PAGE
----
Ebay Motors makes motorcycles better! How do they do that? Think about it. When you stroll into your local dealer looking at all of the jazzy new models, you consider everything, how it looks, how it handles, horsepower, speed, you know, all of the important things that get your juices flowing. Then you look at the price tag and wonder if your wallet can handle it. But it’s not as simple as stroking a check or getting a loan, if you figure you’ll eventually want to sell it sometime down the road, how much you can get out of it then, might make or break the sale.
Back in the old days (pre-computer, that is), when time came to sell, you might try trading at the dealer or you put an ad in the local paper and if someone in your town was looking for an 87 Yamazuki Speedliner, you were in luck, but what if no one was, and both of your two calls offered you $150? You could advertise in Cycle News or one of the other print mags but quite often, someone who might buy your bike instantly wouldn’t know it was for sale. Hmm…
Enter ebay. Now, your bike is out there for everyone to see and bikers everywhere get to bid which helps drive up the sales price, but something else happens, too. Maybe you learned over the years that 87 Yamazukis had problems with overheating or cracked blocks, something a casual buyer might not know. Online, everyone knows so bikes with a bad reputation for quality or reliability still sell cheap and bikes that last, hold their resale value.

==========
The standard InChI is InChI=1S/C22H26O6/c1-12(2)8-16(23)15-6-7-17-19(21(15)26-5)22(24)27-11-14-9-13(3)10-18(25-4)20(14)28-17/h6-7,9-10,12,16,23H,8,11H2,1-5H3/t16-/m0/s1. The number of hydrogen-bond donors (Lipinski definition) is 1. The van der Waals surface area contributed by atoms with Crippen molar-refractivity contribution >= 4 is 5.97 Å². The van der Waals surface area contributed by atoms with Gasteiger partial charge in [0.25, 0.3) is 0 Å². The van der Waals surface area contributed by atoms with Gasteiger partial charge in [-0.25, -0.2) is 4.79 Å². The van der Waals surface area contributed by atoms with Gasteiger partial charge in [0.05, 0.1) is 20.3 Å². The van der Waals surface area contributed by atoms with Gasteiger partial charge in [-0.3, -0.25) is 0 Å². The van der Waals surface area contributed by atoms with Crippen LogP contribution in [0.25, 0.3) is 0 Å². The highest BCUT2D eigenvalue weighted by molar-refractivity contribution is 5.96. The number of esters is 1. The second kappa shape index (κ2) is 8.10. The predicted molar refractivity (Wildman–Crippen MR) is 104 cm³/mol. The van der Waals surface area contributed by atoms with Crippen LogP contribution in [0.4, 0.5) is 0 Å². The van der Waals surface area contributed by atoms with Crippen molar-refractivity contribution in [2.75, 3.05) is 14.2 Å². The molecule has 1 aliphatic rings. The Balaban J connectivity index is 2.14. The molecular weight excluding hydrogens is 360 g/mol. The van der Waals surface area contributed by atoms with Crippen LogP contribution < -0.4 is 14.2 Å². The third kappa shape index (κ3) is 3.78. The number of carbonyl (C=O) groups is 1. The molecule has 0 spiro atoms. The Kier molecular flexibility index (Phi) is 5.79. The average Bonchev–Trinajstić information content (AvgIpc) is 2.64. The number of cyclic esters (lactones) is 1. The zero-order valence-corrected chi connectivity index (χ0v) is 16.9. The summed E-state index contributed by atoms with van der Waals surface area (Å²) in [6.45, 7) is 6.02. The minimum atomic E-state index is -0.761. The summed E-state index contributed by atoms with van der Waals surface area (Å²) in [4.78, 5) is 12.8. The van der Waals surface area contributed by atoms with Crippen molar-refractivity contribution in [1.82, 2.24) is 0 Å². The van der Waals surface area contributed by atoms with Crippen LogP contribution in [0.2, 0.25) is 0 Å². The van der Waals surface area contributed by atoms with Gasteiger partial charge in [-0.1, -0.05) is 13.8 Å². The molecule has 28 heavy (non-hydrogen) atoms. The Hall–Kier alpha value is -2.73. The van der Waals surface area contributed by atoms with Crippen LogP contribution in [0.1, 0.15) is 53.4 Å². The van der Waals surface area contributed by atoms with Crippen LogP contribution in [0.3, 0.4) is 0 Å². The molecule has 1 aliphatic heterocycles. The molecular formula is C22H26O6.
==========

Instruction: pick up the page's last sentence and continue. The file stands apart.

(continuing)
The fake shortage disappears, too. Used to be, someone could say his bike was really rare and you had no way to know. Online, twenty five are available right now, … not so rare. New model dealer markup is less, too. Ford GTs are running into that now, the first buyers were paying huge dollars, now there’s a site that tracks available GTs and selling prices.
Manufacturers, at least the smart ones, realize that better quality leads to higher resale. You might spend more upfront because you know you’ll get it back later, at least some of it, and the real cost may be less for a more expensive bike. Online, the real quality bikes become well known, and no marketing hype can buy that. Kinda cool. Buy a cheapie up front and it becomes disposable because no one will buy it next year. Isn’t it neat how things work out and something like online sales affects quality on the production line? I like it.
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